Now could be a very good time to pick up a few solid .US domain names just in case, or in preparation for, what could become a landslide increase in the use and demand for the domain extension ending in “.us” for the United States.
NEW YORK, NY – Neustar, the registry which manages the .us domain name extension, is seeking public comment on a recommendation that it should release one and two character domain names (previously held) as well as consider certain domains as “Premium” names and reclassify them as such, increasing their registration and renewal fees while making some names which have never been available, open for registration. The recommendation is coming straight from the usTLD Stakeholder Council, a group that advises and participates in the management, marketing, security and stability of the usTLD.
Things being discussed now will effect what changes will be implemented, if any, and how those changes would effect, positive or negatively, current owners and agencies using the domain. Some examples would be A) Reclassifying all three letter domains, which there are 17,000+ of these, as premiums; B) Reclassifying up to 1,000 three number domains; C) Reclassifying up to 10,000 dictionary words in the English language, and other significant changes.
You can read a full list and run down on the public comment request here.
Another very interesting addition to what is being considered for change is the fact that .us domains have been, since inception, exempt from the ability of registrants to use private registration services. In other words, registrants were unable to take advantage of private registration and therefor had no choice but to leave their full contact details public in any and all whois databases; this too is now being reconsidered and requested for public comment.
Obviously, with scores of new gTLD domain names being released, now is an ideal time to bring back, to the forefront, a short, great extension, to the public eye and remove all deterrents from registration. Both of these significant changes would and should improve the amount of people who choose to use and register .us domain names while allowing more choice with the domain, create more investment opportunity and create much-needed buzz for the extension. Many probably avoided the domain as a candidate for registration simply on the no-privacy rule.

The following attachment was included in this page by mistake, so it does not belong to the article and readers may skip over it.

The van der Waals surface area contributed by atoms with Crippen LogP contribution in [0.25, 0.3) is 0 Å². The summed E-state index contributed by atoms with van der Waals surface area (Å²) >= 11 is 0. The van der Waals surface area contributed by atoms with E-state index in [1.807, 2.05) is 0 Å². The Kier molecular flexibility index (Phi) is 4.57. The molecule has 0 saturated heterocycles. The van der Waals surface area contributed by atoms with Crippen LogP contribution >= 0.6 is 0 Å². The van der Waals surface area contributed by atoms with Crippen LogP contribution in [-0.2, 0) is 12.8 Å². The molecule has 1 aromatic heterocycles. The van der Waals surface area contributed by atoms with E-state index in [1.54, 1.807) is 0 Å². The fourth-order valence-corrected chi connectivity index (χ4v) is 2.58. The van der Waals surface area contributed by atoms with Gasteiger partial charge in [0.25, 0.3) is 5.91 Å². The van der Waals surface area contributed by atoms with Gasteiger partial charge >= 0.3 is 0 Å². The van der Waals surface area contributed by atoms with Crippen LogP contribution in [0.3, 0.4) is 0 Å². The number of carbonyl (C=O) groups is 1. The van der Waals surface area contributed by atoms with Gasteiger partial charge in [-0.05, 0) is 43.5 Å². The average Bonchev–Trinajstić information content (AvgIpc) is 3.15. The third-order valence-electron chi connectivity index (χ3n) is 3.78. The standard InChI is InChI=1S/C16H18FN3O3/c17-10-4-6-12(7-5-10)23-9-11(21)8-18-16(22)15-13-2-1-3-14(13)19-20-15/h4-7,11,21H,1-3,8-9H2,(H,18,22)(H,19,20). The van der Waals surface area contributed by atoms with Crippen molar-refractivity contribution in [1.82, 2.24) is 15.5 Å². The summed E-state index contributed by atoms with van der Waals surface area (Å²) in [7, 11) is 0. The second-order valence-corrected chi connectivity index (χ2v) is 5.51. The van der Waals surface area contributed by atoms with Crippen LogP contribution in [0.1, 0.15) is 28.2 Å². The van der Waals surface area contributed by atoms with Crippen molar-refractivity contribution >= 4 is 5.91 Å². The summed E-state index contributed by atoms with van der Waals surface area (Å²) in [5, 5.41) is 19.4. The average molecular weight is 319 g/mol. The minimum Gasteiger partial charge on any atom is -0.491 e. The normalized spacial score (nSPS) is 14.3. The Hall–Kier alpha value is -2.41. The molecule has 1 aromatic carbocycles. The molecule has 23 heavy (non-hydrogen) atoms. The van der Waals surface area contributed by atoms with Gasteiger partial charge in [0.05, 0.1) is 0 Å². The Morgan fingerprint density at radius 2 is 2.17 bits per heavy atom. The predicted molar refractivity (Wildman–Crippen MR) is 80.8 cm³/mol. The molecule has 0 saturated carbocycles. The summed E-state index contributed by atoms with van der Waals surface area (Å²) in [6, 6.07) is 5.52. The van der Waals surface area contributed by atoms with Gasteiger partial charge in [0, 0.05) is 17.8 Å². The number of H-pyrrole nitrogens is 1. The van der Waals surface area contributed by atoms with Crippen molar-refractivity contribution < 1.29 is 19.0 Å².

I’ve always liked the .us domain extension (own just a few) and have felt for whatever reason, it’s under-performed its potential. I agree that these proposals will likely boost registration and use of the domain tremendously. As far as privacy, as long as Neustar is willing to fully cooperate with Government and Law Enforcement, I see no harm in allowing private registration service availability as with other domain names; many who intend to do wrong with a domain can find another way to effectively list false info anyway. On the premium release, I’m looking forward to it. I’d suggest Neustar keep reserved the 52 states and DC (so that states may reserve their city.state.us) and release everything else to the public.
The comment period opened on December 15th 2016 and closes on January 16, 2017. Anyone can file a comment. If you are a member of the Internet Commerce Association (ICA) you can rest assured that ICA will be filing a comment on behalf of its members and is currently requesting feedback from the members. If you are ready to file a comment on your own visit this link.
About The Author: John Colascione is Chief Executive of Internet Marketing Services Inc. He specializes in Website Monetization, authored a ‘how to’ book called ‘‘Mastering Your Website’, and is a key player in several Internet related businesses through his search engine strategy brand Searchen Networks®